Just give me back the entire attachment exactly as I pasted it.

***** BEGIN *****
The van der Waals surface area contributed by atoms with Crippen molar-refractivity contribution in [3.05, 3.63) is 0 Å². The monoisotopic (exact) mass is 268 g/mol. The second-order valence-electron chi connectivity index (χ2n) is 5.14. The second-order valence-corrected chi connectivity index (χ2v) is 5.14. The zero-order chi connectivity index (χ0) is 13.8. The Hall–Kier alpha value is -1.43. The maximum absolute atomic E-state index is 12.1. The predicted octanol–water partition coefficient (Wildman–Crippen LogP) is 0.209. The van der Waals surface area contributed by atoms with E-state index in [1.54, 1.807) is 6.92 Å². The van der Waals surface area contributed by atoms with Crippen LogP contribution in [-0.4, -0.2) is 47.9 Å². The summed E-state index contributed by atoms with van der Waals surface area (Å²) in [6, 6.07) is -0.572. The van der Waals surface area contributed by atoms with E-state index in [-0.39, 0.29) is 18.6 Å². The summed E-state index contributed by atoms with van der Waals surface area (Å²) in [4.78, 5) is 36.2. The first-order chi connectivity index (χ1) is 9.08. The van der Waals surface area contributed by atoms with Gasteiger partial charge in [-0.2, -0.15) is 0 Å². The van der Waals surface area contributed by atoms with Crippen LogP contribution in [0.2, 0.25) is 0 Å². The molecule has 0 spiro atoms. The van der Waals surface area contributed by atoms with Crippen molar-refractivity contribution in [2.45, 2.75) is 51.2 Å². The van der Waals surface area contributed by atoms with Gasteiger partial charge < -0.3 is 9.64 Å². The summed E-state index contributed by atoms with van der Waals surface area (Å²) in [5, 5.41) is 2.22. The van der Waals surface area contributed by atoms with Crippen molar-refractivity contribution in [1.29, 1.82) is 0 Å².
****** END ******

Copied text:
The van der Waals surface area contributed by atoms with Crippen molar-refractivity contribution in [3.05, 3.63) is 0 Å². The monoisotopic (exact) mass is 268 g/mol. The second-order valence-electron chi connectivity index (χ2n) is 5.14. The second-order valence-corrected chi connectivity index (χ2v) is 5.14. The zero-order chi connectivity index (χ0) is 13.8. The Hall–Kier alpha value is -1.43. The maximum absolute atomic E-state index is 12.1. The predicted octanol–water partition coefficient (Wildman–Crippen LogP) is 0.209. The van der Waals surface area contributed by atoms with E-state index in [1.54, 1.807) is 6.92 Å². The van der Waals surface area contributed by atoms with Crippen LogP contribution in [-0.4, -0.2) is 47.9 Å². The summed E-state index contributed by atoms with van der Waals surface area (Å²) in [6, 6.07) is -0.572. The van der Waals surface area contributed by atoms with E-state index in [-0.39, 0.29) is 18.6 Å². The summed E-state index contributed by atoms with van der Waals surface area (Å²) in [4.78, 5) is 36.2. The first-order chi connectivity index (χ1) is 9.08. The van der Waals surface area contributed by atoms with Gasteiger partial charge in [-0.2, -0.15) is 0 Å². The van der Waals surface area contributed by atoms with Crippen LogP contribution in [0.2, 0.25) is 0 Å². The molecule has 0 spiro atoms. The van der Waals surface area contributed by atoms with Crippen molar-refractivity contribution in [2.45, 2.75) is 51.2 Å². The van der Waals surface area contributed by atoms with Gasteiger partial charge < -0.3 is 9.64 Å². The summed E-state index contributed by atoms with van der Waals surface area (Å²) in [5, 5.41) is 2.22. The van der Waals surface area contributed by atoms with Crippen molar-refractivity contribution in [1.29, 1.82) is 0 Å².